Storing Water for Emergencies

Use proper storage containers for water storage. Water should be stored in containers that are made specifically for water storage, or in glass and plastic bottles that were previously used for juice, pop or water. Clean the containers thoroughly before using and make sure that the container has a tight fitting cap. Never use containers that were previously used for pesticides, chemicals, solvents, anti-freeze, oils, etc.


By ThriftyFun

December 15, 20050 found this helpful

I store water in my freezer in clean, plastic milk jugs. Filling any empty space keeps the freezer operating at maximum efficiency and also keeps everything frozen much longer if you lose power. If the water is ever needed, it is just as good as fresh once thawed.

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December 15, 20050 found this helpful

Water should only be stored in the best plastic containers. On the bottom of the plastic bottle there is a little triangle with a number inside. The lower the number the more chemicals leach into the water. A nalgene bottle and the blue ones you can buy in some stores (like the Sparkletts water comes in) have a number 7 in the triangle, I believe it's the highest number. Bottled water in the stores usually have a 1 or 2 in the triangle, and it isn't desirable to drink.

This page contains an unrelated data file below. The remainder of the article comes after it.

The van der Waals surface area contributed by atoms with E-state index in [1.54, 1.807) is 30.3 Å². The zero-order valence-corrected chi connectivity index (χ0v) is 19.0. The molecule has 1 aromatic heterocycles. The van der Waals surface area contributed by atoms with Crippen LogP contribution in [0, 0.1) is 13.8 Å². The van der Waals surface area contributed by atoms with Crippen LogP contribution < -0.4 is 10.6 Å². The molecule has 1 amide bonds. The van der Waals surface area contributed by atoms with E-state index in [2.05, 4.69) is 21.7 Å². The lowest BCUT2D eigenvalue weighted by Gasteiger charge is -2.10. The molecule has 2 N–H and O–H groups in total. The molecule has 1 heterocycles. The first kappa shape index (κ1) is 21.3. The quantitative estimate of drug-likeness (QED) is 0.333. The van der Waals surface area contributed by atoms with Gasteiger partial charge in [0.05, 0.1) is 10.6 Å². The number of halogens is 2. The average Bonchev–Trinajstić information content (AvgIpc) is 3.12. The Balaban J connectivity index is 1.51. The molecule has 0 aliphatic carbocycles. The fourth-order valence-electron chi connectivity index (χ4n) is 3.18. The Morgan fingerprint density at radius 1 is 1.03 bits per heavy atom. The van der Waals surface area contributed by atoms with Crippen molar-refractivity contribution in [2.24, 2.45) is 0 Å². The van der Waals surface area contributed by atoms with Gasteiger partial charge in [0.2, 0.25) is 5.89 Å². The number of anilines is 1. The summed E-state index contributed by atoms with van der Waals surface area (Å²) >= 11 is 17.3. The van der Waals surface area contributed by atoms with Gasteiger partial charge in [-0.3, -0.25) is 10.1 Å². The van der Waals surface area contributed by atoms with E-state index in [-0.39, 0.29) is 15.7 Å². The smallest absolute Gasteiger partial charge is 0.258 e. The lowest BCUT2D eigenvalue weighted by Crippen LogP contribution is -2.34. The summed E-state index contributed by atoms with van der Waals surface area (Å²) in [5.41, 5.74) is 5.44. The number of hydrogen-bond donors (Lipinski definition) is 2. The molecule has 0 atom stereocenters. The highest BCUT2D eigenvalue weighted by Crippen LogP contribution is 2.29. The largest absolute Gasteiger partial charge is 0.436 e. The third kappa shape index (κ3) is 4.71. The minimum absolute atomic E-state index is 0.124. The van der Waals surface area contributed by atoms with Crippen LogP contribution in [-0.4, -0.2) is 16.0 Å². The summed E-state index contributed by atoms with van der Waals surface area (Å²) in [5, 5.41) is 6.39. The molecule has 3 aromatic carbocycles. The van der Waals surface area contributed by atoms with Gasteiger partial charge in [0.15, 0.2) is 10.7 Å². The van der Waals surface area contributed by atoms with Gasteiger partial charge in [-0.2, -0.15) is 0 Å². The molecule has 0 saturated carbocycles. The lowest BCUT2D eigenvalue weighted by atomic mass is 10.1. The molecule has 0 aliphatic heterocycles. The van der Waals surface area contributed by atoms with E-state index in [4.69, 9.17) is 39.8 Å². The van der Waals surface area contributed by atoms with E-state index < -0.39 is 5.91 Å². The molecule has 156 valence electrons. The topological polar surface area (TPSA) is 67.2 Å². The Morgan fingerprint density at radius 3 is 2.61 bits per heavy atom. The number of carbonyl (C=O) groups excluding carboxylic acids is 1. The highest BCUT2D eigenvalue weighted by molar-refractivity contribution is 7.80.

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January 11, 20060 found this helpful

Keep the water away from light to avoid growing algae. Also, add 5 drops of chlorine bleach to kill bacteria and prevent anything else from growing in it. Keep the bottle tightly sealed or the chlorine will escape from the water.

Also, try to keep the size of containers to 5 gal or less. That way if one container goes bad, you haven't lost your whole supply.

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June 23, 20060 found this helpful

I never thought much about storing water until after Tom Ridges list of things we should do for an emergency.(He Was The Duct Tape Man)

I will tell you my problem with lack of water.(THE TOILET) Yes I have a low flow toilet but it still takes water and even in a house of two we are talking gallons a day. I keep a 5 gallon container in the bathroom,

As far as drinking water I fill and refill old plastic milk bottles up about once a month. they stand out in the open in a corner in the kitchen. I try to use the old water for mopping ,plants, tea water and even heated dishwater. That's right I'm cheap Waste Not Want not. You have got to be today. I am old enough to remember when the only water you paid for was the bill you got from you water company.

I could have never predicted people actually paying over a dollar for a little bottle of water.. Perhaps we ought to go back to the old rain barrels and cisterns,

Naw Man has done a great job polluting the rain and snow with his chemicals. That's Your Progress Folks Drink Up

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September 30, 20110 found this helpful

Amen crystal and thanks for the post as I was wondering if anyone actually knew.

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